Eventually my grandparents were reunited, and life in Krasnoyarsk-26 was indeed pretty awesome. They had everything, no expense was spared. My grandmother, who had a teaching degree, became the teacher of the small school they eventually established for the children of the residents.

Probably my favorite story is how my uncle was born. My grandmother’s relatives obviously didn’t know anything about where she was, but she did write letters and tell them she was pregnant with her first child (she was also the firstborn, so it was the first grandchild for the family). Her mother, my great-grandmother, insisted on coming over to help her during and after the birth, as otherwise it was just my grandparents living on their own in their little apartment, and my grandfather would obviously not get any paternity leave. 

This was strictly forbidden, no unathorized people were allowed into the town, and my grandfather wrote to his mother-in-law telling her as such. This did not even slightly deter my great-grandmother, who, among other things, managed to pull 5 little girls through Nazi concentration camps all on her own. She completely ignored my grandfather, packed her bags, went to Krasnoyarsk (the actual, non-secret city) and started asking questions about this mysterious Krasnoyarsk-26 and where she might find it. Eventually she actually managed to figure it out and showed up at the gates of Krasnoyarsk-26 asking for my grandfather. Since he was well known and well liked my grandfather was alerted to deal with the problem, and my great-grandmother made it clear to him that she wasn’t leaving. He had to sneak her in through a secret passage, basically making a long journey in the snow, and eventually illegally brought her into the city. This is probably my favorite story about my great-grandmother.

Eventually my mom was born, and as a child started having health issues. She got sick a LOT and the doctors told my grandparents that she wouldn’t survive another Siberian winter. My grandmother took her back to the south of Ukraine, to live with family, and my grandfather had to find a way to quit his job and join them. You have to understand you didn’t just quita top secret nuclear facility in the Soviet Union. No rules applied here, there were no workers’ unions. You worked there until your services were no longer needed. 

My grandfather explained the situation to his superior, and his superior literally pulled out a map of the Soviet Union and said “point to any place on this map and I will find a sanatorium for your wife and children where they can live as long as they like, at the state’s expense, and enjoy every comfort and top notch medical treatment. We can do that for you, but you have to stay here.”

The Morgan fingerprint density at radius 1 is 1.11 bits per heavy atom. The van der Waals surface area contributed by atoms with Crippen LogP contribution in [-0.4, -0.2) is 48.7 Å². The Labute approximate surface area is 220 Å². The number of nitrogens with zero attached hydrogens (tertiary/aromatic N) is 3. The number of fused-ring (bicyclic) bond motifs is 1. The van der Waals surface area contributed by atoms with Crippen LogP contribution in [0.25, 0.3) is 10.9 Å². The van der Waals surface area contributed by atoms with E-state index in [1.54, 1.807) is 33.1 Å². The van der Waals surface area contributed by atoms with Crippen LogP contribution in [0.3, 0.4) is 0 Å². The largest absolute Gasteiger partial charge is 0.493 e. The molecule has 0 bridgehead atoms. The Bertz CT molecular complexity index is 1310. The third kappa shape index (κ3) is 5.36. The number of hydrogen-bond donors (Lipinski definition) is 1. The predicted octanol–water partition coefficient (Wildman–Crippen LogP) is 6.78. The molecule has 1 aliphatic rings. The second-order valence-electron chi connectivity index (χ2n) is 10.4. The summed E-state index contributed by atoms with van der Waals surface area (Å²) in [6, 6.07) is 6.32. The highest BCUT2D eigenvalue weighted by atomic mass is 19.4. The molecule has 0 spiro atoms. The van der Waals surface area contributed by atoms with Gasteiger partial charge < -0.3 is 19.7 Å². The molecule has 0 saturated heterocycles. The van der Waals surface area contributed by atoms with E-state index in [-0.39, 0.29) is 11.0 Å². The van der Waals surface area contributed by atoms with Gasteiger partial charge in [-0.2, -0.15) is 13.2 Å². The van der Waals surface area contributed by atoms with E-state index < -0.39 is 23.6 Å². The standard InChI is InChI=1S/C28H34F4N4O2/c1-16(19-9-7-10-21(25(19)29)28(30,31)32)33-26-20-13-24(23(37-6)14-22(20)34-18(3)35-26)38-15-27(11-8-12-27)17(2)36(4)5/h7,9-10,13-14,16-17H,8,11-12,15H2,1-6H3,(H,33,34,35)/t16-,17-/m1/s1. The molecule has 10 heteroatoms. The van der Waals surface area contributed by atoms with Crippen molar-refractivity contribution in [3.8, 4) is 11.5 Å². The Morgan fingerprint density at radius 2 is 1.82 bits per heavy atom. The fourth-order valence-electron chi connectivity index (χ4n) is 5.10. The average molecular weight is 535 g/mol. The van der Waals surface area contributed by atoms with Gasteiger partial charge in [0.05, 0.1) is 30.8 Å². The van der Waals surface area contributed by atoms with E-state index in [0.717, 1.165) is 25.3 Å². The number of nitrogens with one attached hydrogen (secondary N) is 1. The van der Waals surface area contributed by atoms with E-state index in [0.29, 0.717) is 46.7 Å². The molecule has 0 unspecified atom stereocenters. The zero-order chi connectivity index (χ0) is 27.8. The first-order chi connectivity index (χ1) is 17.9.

My grandfather refused and said he wouldn’t stay without his family, and his family couldn’t live here anymore, so. They actually eventually did let him go! He counted himself exceptionally lucky. 

And then of course when he came home to Ukraine and was reunited with my grandmother he found that because the work had been top secret, it was like his record didn’t exist, and antisemitism in the real world was so severe that no one would give him a job as even a lowest level engineer. He spent months going to interviews, sending his paperwork everywhere and trying to cash in every favor he could just to get any kind of work. Eventually a friend from uni set him up somewhere, with a lower wage and a lower level position than he deserved going purely by his years of experience, nevermind the kind of work he actually did. 

I only found out about all this in bits and pieces, and the majority of it started making sense in my head when my grandfather started sharing more, closer to when he died. I actually had no idea about any of this until I joined the military and became an intelligence officer. My family always used to laugh or not get why I couldn’t tell them things, but my grandfather suddenly started displaying a lot of sympathy and understanding for my position. 

"There are secrets I signed my name to that I’ll never tell anyone," he used to say. And i’d say "but grandpa, it’s been 60 years! It’s all been declassified, besides!" And he’d say "that doesn’t matter. I signed my name and I gave my word. I can talk about what daily life was like, but I’ll never talk about happened in the classified facilities. Not even when they make shows about it on television. I’ll never betray the promises I made."

One part that was super fun/surreal though was comparing classification and information security protocols with my grandpa. “Oh did you do that as well? How interesting!”

zarkonnen!!!

(via randomproxy)

jeffcroci:

I was quite happy to get to do a bit of color on this as well #tattoo #bird #bluejay #sleeve #girlswithtattoos #seventhsontattoo #sanfranciscotattoo #california #tattooing

stammsternenstaub!!!

jeffcroci:

I was quite happy to get to do a bit of color on this as well #tattoo #bird #bluejay #sleeve #girlswithtattoos #seventhsontattoo #sanfranciscotattoo #california #tattooing

stammsternenstaub!!!

(via birdrhetorics)

the-eldest-woman-on:

Aurora  Taken by Adrian Høiland on September 13, 2014 @ Nøklevann, Oslo, Norway

the-eldest-woman-on:

Aurora
Taken by Adrian Høiland on September 13, 2014 @ Nøklevann, Oslo, Norway

xombiedirge:

Nosferatu by Dan Mumford / Twitter / Store

A2 4 color print, S/N edition of 100. Available HERE.

(via nosferatuplz)

cthulhu-hand-luke:


Giorgio Comolo; Galactus & Silver Surfer

cthulhu-hand-luke:

Giorgio Comolo; Galactus & Silver Surfer

(via foglipshappenstance)


Hayley Atwell guest stars as Agent Peggy Carter in Agents of SHIELD 2x01 "Shadows" (x)

Hayley Atwell guest stars as Agent Peggy Carter in Agents of SHIELD 2x01 "Shadows" (x)

(via bluestockingcouture)

gender\queer

clementinemorrigan: